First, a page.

The Joke reference article from the English Wikipedia on 24-Jul-2004
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A joke is a short story or short series of words spoken or communicated with the intent of being laughed at or found humorous by the listener or reader. This sort of "joke" is not the same as a practical joke.

Laughter, the intended human reaction to jokes, is healthy, uses the stomach muscles, and releases endorphins, natural happiness-inducing chemicals, into the bloodstream. Daily laughter is recommended to every human being. Jokes have been the subject of serious academic study, a notable example being Sigmund Freud's "Jokes and Their Relationship to the Unconscious".

See also: Internet humor, lightbulb joke, insult, knock knock joke, shaggy dog story, comedy, jester, punch line, world's funniest joke, you have two cows

Table of contents
1 Types of jokes
2 Other Examples of Jokes
3 External links

Types of jokes

Blonde jokes

Blonde jokes are jokes about people, generally women, who have blonde hair and are assumed not to be very smart. These jokes are generally considered to be derogatory, but are usually taken with good humor. They are usually variants on traditional ethnic jokes.


;What is it called when you blow into a blonde's ear?


Sexist jokes

A sexist joke is one that expresses the sexist belief that one gender or sex is somehow superior to the other.


;How do you fix a woman's watch?

You don't. There's a clock on the oven!

;Why does a man have a hole in the end of his penis?
To get oxygen to his brain!

Ethnic jokes

An ethnic joke relies for humorous effect on stereotypes about particular ethnicities, often those from different (neighbour) nations or minorities. For example Finns tell jokes about Swedes and Gypsies. Sometimes they are considered in good taste, meant to poke fun at or about another culture, while other times they are considered offensive or racist. Sometimes the difference between the two judgements is in the nature of the joke itself, and sometimes the difference is in the perception of those hearing it.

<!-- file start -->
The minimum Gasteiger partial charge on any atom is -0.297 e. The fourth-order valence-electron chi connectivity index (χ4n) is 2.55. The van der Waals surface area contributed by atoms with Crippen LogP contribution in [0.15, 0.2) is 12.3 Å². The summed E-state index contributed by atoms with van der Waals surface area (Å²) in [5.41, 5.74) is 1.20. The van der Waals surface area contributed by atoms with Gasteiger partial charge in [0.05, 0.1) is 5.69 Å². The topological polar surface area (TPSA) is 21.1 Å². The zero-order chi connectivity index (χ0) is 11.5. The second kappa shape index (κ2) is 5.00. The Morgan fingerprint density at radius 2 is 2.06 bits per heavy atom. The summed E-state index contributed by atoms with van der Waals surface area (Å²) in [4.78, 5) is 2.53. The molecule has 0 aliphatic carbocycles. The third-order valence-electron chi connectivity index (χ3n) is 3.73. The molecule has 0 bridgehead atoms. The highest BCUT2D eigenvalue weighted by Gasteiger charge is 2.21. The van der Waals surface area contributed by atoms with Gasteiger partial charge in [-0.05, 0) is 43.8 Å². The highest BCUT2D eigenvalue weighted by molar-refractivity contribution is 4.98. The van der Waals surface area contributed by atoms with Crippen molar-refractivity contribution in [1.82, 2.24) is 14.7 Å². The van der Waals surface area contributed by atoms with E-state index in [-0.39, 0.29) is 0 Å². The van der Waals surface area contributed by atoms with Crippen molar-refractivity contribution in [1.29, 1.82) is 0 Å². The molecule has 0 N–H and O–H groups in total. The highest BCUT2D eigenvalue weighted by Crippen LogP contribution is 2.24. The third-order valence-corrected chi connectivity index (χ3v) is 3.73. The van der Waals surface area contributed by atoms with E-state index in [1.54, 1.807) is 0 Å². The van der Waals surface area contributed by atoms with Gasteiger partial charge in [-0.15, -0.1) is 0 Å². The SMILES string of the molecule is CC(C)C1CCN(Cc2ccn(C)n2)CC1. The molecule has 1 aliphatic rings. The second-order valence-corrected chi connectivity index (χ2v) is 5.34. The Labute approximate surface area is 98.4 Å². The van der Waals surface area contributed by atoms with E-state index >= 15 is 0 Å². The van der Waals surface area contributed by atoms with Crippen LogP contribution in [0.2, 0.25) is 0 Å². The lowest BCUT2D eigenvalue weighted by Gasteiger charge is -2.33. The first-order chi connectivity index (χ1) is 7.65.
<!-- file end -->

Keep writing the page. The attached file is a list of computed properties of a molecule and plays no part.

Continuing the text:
In an attempt to preserve the humor of ethnic jokes without their derogatory nature, on rare occasions such jokes are told with the word ethnic or some variant in place of the nationality of the subject. For example: "Two ethnics are out duck hunting. They hunt and hunt and hunt and still have not killed one duck. Finally, ethnic #1 says to ethnic #2: 'Maybe we'd do better if we threw the dog up higher.' " Another twist is letting people of that same target group enjoy a monopoly on telling jokes about themselves.


See also Newfie.

Playing the dozens

Playing the dozens is an African-American pastime in which two competitors -- usually males -- go head to head in a competition of comedic trash talk. They take turns "cracking on," or insulting, one another, their adversary's mother or other family member until one of them has no comeback. The game has its roots in U.S. chattel slavery, when violence among slaves was a property crime with potentially draconian consequences. Verbal sparring became a substitute for physical contention. While the competition on its face is usually light-hearted, smiles sometimes masks real tensions. The dozens can be a harmless pastime, but just as frequently, it is a contest of personal power -- of wit, self-control, verbal ability, mental agility and mental toughness. Defeat can be humiliating; but a skilled contender, win or lose, may gain respect.